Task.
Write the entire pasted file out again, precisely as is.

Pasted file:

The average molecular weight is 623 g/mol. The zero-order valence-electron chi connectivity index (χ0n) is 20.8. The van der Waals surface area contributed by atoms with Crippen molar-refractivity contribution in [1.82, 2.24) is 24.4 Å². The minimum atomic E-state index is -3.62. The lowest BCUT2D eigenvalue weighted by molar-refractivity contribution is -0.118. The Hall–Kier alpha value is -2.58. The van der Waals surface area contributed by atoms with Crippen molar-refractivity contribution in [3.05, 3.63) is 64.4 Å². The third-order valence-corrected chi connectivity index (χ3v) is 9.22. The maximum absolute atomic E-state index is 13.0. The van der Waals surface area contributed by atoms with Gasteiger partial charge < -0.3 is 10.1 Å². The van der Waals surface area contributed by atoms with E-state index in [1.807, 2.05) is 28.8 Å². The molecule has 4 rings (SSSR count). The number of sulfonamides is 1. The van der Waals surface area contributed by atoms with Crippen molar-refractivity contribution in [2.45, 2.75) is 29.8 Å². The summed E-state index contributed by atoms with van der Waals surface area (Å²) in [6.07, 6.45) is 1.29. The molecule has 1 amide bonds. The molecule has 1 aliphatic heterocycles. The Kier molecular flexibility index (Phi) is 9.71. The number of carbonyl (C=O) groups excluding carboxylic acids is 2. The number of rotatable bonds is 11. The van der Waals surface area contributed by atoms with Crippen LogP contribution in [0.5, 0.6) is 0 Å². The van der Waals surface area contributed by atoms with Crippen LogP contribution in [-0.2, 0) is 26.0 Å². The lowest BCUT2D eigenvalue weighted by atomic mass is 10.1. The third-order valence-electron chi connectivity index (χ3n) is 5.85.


The average molecular weight is 623 g/mol. The zero-order valence-electron chi connectivity index (χ0n) is 20.8. The van der Waals surface area contributed by atoms with Crippen molar-refractivity contribution in [1.82, 2.24) is 24.4 Å². The minimum atomic E-state index is -3.62. The lowest BCUT2D eigenvalue weighted by molar-refractivity contribution is -0.118. The Hall–Kier alpha value is -2.58. The van der Waals surface area contributed by atoms with Crippen molar-refractivity contribution in [3.05, 3.63) is 64.4 Å². The third-order valence-corrected chi connectivity index (χ3v) is 9.22. The maximum absolute atomic E-state index is 13.0. The van der Waals surface area contributed by atoms with Gasteiger partial charge < -0.3 is 10.1 Å². The van der Waals surface area contributed by atoms with E-state index in [1.807, 2.05) is 28.8 Å². The molecule has 4 rings (SSSR count). The number of sulfonamides is 1. The van der Waals surface area contributed by atoms with Crippen molar-refractivity contribution in [2.45, 2.75) is 29.8 Å². The summed E-state index contributed by atoms with van der Waals surface area (Å²) in [6.07, 6.45) is 1.29. The molecule has 1 amide bonds. The molecule has 1 aliphatic heterocycles. The Kier molecular flexibility index (Phi) is 9.71. The number of carbonyl (C=O) groups excluding carboxylic acids is 2. The number of rotatable bonds is 11. The van der Waals surface area contributed by atoms with Crippen LogP contribution in [0.5, 0.6) is 0 Å². The van der Waals surface area contributed by atoms with Crippen LogP contribution in [-0.2, 0) is 26.0 Å². The lowest BCUT2D eigenvalue weighted by atomic mass is 10.1. The third-order valence-electron chi connectivity index (χ3n) is 5.85.